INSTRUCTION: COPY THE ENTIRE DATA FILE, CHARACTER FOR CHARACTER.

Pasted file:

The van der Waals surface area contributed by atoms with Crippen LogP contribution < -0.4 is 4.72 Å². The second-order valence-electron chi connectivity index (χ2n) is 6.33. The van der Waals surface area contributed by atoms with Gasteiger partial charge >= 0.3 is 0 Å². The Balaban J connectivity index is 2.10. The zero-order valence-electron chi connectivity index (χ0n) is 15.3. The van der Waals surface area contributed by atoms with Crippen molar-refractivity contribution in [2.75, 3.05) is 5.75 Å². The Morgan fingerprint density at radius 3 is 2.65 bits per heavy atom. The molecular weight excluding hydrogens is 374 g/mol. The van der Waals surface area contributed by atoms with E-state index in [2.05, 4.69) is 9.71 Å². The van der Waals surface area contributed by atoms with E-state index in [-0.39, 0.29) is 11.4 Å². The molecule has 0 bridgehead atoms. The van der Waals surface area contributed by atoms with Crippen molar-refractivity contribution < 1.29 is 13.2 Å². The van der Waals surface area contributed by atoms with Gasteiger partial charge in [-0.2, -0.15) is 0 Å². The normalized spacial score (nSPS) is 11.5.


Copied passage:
The van der Waals surface area contributed by atoms with Crippen LogP contribution < -0.4 is 4.72 Å². The second-order valence-electron chi connectivity index (χ2n) is 6.33. The van der Waals surface area contributed by atoms with Gasteiger partial charge >= 0.3 is 0 Å². The Balaban J connectivity index is 2.10. The zero-order valence-electron chi connectivity index (χ0n) is 15.3. The van der Waals surface area contributed by atoms with Crippen molar-refractivity contribution in [2.75, 3.05) is 5.75 Å². The Morgan fingerprint density at radius 3 is 2.65 bits per heavy atom. The molecular weight excluding hydrogens is 374 g/mol. The van der Waals surface area contributed by atoms with E-state index in [2.05, 4.69) is 9.71 Å². The van der Waals surface area contributed by atoms with E-state index in [-0.39, 0.29) is 11.4 Å². The molecule has 0 bridgehead atoms. The van der Waals surface area contributed by atoms with Crippen molar-refractivity contribution < 1.29 is 13.2 Å². The van der Waals surface area contributed by atoms with Gasteiger partial charge in [-0.2, -0.15) is 0 Å². The normalized spacial score (nSPS) is 11.5.